Thursday, May 08, 2008


Next, I flipped the boat over again and started varnishing the outside of the transoms. At the same time I began varnishing the rudder, daggerboard and spars. I started out by varnishing one face at a time of the rudder parts, boom and mast. I varnished them face-up. This quickly became a mess because of drips running down to the bottom face. I decided to hang them vertically and do all sides at once. The spars I hung horizontally. This made varnishing more difficult, but resulted in less clean-up work. The first time I sanded between coats, I used dry-sand paper but it seemed to leave pretty big scratches and remove most of the varnish. I then bought a bunch of wet-sand sandpaper, 330 and 400 grit. After sanding each coat, I wiped down with alcohol.

I used the rudder blade and cheeks as practice. I think I wound up with 4 coats of varnish on those before I found the finish acceptable. The daggerboard had 3 or 4 coats (I lost track with the whole varnish, sand, varnish, sand... process). I gave the tiller handle 6 coats and the boom and yard 5 coats (none of which where epoxy-coated).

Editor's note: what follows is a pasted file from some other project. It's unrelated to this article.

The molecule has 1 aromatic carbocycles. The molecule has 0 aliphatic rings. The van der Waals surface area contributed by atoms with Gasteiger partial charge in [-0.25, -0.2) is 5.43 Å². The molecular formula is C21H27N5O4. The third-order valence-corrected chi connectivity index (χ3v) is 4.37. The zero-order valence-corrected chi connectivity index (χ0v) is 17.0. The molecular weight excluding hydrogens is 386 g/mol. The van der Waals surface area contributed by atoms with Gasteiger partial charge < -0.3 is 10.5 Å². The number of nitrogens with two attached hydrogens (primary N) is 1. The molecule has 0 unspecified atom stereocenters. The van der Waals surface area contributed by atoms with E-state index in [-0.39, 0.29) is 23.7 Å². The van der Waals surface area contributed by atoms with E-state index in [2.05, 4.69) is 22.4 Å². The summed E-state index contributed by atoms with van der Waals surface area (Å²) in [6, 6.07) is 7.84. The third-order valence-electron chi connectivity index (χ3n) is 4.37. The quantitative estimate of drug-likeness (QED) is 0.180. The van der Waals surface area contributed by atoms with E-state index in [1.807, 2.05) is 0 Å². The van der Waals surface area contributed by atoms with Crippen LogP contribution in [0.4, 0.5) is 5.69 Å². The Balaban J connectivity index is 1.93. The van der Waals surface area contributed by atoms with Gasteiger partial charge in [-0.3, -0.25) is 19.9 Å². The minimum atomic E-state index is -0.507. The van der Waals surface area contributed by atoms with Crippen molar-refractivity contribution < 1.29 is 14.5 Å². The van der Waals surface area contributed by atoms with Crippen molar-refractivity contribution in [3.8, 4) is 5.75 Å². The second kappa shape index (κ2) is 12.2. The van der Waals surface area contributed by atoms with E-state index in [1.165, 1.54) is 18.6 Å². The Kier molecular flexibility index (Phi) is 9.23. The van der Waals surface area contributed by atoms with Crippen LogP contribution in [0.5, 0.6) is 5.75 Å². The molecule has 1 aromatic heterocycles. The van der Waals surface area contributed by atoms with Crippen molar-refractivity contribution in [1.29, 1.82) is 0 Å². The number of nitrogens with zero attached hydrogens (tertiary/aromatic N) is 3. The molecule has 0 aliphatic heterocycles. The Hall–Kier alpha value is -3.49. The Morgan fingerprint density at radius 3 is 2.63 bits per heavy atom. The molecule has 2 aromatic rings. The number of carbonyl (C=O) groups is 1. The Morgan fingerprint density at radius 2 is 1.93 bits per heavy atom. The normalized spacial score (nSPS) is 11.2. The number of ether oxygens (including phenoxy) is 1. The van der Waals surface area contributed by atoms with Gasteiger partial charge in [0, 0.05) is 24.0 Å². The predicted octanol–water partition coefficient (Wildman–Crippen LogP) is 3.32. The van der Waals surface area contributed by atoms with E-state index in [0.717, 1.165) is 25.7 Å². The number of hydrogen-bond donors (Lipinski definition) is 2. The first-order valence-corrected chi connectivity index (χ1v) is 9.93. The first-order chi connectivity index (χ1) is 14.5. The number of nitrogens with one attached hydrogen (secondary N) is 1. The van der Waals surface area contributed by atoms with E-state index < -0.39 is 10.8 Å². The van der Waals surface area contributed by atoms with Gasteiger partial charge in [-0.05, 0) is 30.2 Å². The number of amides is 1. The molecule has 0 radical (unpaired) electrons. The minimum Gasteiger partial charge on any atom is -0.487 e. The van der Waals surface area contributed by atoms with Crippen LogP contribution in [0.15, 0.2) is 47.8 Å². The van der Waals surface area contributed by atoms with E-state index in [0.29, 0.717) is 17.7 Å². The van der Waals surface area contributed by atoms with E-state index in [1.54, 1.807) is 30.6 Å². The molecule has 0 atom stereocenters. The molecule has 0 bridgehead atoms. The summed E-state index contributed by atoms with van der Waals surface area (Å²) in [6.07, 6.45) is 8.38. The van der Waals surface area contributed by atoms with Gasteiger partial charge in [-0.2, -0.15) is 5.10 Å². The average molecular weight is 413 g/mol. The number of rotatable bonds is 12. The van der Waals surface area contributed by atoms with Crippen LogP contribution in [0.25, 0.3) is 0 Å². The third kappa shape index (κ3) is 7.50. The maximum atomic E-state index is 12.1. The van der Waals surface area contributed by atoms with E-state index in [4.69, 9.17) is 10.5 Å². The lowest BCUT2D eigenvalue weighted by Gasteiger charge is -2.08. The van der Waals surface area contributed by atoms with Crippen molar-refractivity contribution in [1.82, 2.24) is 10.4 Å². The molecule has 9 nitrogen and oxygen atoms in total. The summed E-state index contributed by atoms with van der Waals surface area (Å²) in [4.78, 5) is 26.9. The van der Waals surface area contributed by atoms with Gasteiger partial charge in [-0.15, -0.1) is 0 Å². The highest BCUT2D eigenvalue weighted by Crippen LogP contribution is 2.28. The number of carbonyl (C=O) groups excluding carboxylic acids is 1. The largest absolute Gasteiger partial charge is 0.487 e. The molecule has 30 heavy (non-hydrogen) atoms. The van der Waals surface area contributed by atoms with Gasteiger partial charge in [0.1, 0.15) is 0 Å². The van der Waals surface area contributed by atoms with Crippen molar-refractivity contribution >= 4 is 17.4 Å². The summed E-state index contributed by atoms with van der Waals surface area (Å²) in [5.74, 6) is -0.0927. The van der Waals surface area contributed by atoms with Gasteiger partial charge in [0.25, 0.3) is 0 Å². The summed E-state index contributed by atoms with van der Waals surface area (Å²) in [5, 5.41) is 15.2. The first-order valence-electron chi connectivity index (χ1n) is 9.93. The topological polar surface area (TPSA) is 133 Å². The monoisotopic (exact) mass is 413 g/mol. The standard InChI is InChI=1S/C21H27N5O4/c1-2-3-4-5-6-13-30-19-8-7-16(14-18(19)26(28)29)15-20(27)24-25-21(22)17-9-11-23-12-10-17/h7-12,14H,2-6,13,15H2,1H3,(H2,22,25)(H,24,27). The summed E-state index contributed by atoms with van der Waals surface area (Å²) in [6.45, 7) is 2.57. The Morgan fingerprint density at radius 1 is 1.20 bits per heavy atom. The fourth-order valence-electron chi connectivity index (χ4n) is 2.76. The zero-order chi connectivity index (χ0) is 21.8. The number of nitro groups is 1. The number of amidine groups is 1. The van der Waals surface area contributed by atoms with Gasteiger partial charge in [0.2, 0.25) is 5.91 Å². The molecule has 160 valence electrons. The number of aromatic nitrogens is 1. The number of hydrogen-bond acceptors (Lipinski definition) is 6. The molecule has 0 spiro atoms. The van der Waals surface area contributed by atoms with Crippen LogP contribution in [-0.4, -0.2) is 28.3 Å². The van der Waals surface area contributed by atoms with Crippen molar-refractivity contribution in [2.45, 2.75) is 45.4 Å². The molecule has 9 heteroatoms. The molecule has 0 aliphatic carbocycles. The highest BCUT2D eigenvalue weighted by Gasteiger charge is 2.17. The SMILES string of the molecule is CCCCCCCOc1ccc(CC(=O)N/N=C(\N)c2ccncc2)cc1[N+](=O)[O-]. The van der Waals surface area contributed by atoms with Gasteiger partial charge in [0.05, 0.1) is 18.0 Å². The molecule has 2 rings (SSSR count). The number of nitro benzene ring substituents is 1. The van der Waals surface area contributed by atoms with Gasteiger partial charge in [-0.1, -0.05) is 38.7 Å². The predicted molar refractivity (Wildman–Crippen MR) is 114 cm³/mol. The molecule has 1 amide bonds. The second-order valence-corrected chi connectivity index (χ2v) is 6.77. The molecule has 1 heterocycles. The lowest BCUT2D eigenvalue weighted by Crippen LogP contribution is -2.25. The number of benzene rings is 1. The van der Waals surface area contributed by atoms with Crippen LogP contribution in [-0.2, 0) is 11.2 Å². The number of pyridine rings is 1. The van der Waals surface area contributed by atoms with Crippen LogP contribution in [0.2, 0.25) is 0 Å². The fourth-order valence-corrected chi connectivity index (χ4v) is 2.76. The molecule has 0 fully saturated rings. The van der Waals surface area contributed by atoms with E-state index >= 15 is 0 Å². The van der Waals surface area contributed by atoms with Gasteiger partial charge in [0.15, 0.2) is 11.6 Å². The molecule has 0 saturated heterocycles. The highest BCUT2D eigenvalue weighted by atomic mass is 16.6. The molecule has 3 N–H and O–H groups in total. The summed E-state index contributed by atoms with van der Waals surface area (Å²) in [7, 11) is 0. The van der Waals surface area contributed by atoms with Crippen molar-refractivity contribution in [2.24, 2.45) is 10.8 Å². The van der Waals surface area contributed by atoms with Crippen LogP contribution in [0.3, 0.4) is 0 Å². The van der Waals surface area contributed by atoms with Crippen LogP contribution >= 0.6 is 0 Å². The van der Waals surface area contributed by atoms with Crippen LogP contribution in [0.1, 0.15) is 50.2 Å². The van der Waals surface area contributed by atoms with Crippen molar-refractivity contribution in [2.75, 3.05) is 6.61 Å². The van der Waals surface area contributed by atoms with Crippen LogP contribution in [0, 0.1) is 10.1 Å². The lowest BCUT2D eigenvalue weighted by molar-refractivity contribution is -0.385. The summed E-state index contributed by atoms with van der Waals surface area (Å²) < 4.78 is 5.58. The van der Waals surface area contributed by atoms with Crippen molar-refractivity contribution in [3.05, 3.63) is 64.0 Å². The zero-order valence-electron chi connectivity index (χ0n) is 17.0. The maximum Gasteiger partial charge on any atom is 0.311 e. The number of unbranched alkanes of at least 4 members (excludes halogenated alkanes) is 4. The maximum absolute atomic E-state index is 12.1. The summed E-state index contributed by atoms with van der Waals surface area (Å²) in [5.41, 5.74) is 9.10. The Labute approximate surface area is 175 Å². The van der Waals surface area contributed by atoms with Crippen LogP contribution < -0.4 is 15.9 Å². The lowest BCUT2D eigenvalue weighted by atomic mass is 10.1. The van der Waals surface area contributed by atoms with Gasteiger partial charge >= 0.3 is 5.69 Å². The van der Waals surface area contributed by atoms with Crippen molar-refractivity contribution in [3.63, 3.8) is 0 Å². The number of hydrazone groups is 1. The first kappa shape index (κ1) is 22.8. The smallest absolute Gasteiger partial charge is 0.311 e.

After enough practice I proceeded to varnish the transoms. I gave them 3 coats and, except for one sag, I think they turned out OK. At this point I still hadn't realized the error of my ways with regard to sanding.

Bow transom after three coats of varnish

The daggerboard after 3 coats of varnish

Mast after four coats of varnish

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